She also said she believed that capital punishment discriminates against minorities, and that while “each case is different,” the fact that the defendant was Hispanic troubled her.
When Horner asked if she had “a political or social agenda,” she said she did not, and added that “realistically, if I had to put a number on it, it would be like, say 10 percent possibility I could vote for the death penalty.”
Discretion Not Abused
Chief Justice Ronald M. George, writing for the high court, said the trial judge did not abuse his discretion in striking the two women from the panel for cause.
The chief justice explained that a prospective juror’s views for or against capital punishment are grounds for disqualification only if they would prevent the person from performing his or duty to base a verdict solely on the evidence and the law. But where the venire member is ambiguous in his or responses, the trial judge may order recusal based on his or her “definite impression that a prospective juror would be unable to faithfully and impartially apply the law in the case before the juror,” George explained.
“The trial court’s impression of the prospective juror’s true state of mind is entitled to deference under the circumstances apparent in the present case,” the chief justice wrote, emphasizing that the record clearly showed that while both women allowed for the possibility of imposing the death penalty, they were both resistant to efforts to probe the depth of their feelings.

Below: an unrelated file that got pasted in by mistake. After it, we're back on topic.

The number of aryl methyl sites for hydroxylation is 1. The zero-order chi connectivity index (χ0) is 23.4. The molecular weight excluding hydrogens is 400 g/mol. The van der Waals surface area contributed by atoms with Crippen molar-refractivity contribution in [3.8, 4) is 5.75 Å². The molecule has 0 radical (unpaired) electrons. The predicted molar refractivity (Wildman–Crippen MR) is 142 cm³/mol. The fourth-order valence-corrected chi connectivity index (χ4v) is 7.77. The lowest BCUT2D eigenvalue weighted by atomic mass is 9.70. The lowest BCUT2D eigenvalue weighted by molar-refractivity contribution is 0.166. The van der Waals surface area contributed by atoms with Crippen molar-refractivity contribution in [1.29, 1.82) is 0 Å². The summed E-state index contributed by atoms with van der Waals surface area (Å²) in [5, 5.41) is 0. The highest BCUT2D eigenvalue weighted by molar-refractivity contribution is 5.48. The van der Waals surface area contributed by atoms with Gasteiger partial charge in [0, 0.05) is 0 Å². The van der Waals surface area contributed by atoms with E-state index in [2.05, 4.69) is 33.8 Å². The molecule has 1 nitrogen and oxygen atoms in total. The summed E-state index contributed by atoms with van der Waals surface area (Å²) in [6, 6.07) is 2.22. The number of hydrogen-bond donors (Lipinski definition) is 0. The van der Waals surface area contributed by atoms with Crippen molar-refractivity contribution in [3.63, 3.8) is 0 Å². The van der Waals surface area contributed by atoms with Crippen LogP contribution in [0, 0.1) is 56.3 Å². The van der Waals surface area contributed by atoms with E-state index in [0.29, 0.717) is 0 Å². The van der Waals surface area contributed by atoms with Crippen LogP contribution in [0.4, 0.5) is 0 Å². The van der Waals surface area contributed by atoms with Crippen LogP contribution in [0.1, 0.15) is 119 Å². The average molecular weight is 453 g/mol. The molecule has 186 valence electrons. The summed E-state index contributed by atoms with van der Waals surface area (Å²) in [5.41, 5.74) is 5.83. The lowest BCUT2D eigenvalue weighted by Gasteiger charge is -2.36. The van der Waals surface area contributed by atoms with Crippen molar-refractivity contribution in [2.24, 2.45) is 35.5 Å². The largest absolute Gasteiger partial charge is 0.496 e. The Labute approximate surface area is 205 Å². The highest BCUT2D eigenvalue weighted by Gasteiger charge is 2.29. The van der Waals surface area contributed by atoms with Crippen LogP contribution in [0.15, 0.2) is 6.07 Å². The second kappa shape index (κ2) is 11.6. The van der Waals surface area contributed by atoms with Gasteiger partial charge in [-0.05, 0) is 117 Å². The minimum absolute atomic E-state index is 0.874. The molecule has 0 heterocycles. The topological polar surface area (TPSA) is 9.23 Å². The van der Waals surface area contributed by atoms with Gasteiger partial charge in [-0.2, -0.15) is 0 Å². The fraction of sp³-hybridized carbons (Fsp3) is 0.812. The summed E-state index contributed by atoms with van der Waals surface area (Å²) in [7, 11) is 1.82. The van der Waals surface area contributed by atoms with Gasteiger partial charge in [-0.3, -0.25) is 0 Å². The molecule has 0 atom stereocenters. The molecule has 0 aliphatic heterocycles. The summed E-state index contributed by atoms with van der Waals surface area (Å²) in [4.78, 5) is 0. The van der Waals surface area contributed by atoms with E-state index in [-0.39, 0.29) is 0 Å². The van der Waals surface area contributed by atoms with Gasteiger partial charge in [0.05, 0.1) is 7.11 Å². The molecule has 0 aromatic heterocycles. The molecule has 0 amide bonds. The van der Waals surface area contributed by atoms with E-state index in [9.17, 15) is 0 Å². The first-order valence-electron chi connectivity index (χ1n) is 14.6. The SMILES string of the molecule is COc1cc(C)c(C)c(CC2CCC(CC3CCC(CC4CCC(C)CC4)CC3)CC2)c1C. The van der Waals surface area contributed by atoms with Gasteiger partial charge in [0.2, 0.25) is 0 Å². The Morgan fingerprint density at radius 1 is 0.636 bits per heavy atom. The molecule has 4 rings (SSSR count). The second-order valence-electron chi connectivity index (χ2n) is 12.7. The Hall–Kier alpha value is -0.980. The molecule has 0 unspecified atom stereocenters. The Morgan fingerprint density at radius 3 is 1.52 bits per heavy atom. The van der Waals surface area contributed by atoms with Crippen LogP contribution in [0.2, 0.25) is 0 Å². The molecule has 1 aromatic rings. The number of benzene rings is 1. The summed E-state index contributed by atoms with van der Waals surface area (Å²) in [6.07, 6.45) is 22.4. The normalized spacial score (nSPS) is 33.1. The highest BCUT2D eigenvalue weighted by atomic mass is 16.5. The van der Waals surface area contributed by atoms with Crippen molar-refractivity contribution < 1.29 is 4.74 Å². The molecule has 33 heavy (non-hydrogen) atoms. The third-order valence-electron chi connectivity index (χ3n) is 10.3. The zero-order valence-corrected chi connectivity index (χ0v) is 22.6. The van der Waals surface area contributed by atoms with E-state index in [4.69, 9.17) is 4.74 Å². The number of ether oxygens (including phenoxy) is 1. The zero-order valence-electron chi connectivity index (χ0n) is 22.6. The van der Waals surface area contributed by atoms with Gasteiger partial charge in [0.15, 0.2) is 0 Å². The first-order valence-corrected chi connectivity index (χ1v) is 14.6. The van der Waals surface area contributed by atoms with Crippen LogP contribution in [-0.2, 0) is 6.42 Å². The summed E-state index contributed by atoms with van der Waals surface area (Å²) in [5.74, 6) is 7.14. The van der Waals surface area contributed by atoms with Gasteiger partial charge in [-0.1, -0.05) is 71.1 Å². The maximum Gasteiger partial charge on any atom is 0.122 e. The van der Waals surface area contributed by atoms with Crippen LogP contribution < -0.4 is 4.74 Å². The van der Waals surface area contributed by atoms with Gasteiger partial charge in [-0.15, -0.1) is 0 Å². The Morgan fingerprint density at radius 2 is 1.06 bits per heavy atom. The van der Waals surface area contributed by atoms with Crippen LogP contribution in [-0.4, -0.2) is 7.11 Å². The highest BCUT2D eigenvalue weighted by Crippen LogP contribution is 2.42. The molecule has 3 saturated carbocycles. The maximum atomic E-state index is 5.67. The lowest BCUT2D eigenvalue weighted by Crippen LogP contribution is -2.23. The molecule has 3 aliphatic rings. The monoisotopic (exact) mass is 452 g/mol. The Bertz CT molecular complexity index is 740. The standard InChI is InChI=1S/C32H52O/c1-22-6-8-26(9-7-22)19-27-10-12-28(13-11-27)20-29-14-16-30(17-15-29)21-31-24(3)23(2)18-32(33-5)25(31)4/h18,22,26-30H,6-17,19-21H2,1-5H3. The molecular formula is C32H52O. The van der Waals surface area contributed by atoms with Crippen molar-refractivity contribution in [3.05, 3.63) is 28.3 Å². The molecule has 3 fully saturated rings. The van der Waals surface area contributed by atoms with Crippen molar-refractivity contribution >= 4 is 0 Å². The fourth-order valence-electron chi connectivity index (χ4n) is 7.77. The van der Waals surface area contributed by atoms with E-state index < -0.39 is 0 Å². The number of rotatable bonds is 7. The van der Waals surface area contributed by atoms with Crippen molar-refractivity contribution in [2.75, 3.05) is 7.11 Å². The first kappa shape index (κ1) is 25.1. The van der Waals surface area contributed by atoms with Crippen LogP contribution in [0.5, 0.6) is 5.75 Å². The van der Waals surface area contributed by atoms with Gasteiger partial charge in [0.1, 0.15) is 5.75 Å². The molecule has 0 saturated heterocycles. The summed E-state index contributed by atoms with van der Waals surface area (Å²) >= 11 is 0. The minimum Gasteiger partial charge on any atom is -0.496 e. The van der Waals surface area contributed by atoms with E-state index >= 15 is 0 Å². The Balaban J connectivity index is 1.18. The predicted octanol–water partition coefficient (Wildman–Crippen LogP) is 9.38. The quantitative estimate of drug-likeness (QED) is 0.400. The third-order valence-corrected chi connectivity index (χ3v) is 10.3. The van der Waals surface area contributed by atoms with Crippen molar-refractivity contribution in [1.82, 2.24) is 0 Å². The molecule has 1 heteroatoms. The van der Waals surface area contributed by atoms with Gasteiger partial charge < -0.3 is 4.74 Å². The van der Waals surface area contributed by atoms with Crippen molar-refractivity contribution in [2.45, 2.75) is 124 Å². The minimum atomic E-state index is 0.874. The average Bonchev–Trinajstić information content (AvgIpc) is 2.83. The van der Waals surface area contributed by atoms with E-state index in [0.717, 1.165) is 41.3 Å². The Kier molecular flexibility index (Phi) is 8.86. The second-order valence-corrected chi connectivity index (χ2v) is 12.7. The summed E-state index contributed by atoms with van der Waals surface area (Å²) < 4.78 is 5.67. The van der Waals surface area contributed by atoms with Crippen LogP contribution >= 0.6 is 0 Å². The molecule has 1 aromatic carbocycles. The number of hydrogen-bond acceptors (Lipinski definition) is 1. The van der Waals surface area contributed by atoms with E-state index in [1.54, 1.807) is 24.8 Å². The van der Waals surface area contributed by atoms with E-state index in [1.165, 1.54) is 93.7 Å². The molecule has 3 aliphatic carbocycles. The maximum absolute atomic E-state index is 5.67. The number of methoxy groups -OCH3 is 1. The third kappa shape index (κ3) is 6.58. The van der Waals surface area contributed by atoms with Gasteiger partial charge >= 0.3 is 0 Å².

Moreno, in his dissent, argued that the recusal of E.H. was reversible error with respect to the penalty determination.
“Although no one can fault the trial court for what was obviously a conscientious and earnest effort to grapple with this difficult question, the record does not support the determination that E.H. was unable to fulfill her oath....The [trial] court concluded that E.H. was not lying, and did not have a hidden agenda. Thus, although reviewing courts will generally defer to trial courts on matters of credibility, here the trial court made clear it found that E.H.’s statements were credible.
“If that is the case, then E.H. was not lying when she said that she could impose the death penalty in some cases, if the circumstances were truly aggravating. Indeed, the trial court expressly concluded that E.H. was not among the class of persons who could never vote for the death penalty. Nor did E.H. take the position that only certain of the statutory special circumstances were worthy of the death penalty. She did not rule out the possibility that she could impose the death penalty in the present case in which the special circumstance was that the murder was committed in connection with the commission of lewd acts on a child under the age of 14.”
E.H.’s apparent beliefs that death penalty opponents should be allowed to serve on juries and that the death penalty discriminates against minorities, Moreno declared, would have been a proper basis for a peremptory challenge, but did not justify striking her from the panel for cause.
The case is People v. Martinez, 09 S.O.S. 4879.
Copyright 2009, Metropolitan News Company